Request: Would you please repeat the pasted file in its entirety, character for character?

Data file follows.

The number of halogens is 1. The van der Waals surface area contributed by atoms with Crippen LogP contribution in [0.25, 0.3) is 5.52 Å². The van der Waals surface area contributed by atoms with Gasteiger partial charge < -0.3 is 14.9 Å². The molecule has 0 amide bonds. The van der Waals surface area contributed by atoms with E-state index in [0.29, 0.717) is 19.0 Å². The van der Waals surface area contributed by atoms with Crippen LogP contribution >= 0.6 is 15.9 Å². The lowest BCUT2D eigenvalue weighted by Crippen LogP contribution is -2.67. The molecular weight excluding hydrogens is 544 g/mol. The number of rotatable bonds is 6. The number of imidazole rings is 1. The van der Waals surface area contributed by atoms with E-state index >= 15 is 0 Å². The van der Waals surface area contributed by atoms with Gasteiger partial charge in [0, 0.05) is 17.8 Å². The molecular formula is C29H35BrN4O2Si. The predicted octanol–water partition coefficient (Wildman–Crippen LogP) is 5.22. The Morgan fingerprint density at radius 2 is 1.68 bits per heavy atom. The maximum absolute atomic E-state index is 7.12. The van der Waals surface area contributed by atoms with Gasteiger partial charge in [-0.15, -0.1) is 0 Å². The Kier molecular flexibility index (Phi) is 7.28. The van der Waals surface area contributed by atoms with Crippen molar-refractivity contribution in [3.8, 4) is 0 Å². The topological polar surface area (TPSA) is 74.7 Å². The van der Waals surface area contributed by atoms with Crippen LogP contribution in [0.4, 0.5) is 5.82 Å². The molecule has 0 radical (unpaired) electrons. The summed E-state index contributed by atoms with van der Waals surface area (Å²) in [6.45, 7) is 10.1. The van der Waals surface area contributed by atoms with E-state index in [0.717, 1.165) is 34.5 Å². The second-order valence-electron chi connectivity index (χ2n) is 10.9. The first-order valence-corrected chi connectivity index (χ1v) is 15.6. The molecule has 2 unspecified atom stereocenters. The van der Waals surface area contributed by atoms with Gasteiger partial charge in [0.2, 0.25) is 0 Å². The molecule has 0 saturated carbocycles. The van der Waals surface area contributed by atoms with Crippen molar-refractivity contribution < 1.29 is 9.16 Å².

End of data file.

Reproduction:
The number of halogens is 1. The van der Waals surface area contributed by atoms with Crippen LogP contribution in [0.25, 0.3) is 5.52 Å². The van der Waals surface area contributed by atoms with Gasteiger partial charge < -0.3 is 14.9 Å². The molecule has 0 amide bonds. The van der Waals surface area contributed by atoms with E-state index in [0.29, 0.717) is 19.0 Å². The van der Waals surface area contributed by atoms with Crippen LogP contribution >= 0.6 is 15.9 Å². The lowest BCUT2D eigenvalue weighted by Crippen LogP contribution is -2.67. The molecular weight excluding hydrogens is 544 g/mol. The number of rotatable bonds is 6. The number of imidazole rings is 1. The van der Waals surface area contributed by atoms with E-state index >= 15 is 0 Å². The van der Waals surface area contributed by atoms with Gasteiger partial charge in [0, 0.05) is 17.8 Å². The molecular formula is C29H35BrN4O2Si. The predicted octanol–water partition coefficient (Wildman–Crippen LogP) is 5.22. The Morgan fingerprint density at radius 2 is 1.68 bits per heavy atom. The maximum absolute atomic E-state index is 7.12. The van der Waals surface area contributed by atoms with Gasteiger partial charge in [-0.15, -0.1) is 0 Å². The Kier molecular flexibility index (Phi) is 7.28. The van der Waals surface area contributed by atoms with Crippen molar-refractivity contribution in [3.8, 4) is 0 Å². The topological polar surface area (TPSA) is 74.7 Å². The van der Waals surface area contributed by atoms with Crippen LogP contribution in [0.4, 0.5) is 5.82 Å². The molecule has 0 radical (unpaired) electrons. The summed E-state index contributed by atoms with van der Waals surface area (Å²) in [6.45, 7) is 10.1. The van der Waals surface area contributed by atoms with E-state index in [0.717, 1.165) is 34.5 Å². The second-order valence-electron chi connectivity index (χ2n) is 10.9. The first-order valence-corrected chi connectivity index (χ1v) is 15.6. The molecule has 2 unspecified atom stereocenters. The van der Waals surface area contributed by atoms with Gasteiger partial charge in [0.2, 0.25) is 0 Å². The molecule has 0 saturated carbocycles. The van der Waals surface area contributed by atoms with Crippen molar-refractivity contribution < 1.29 is 9.16 Å².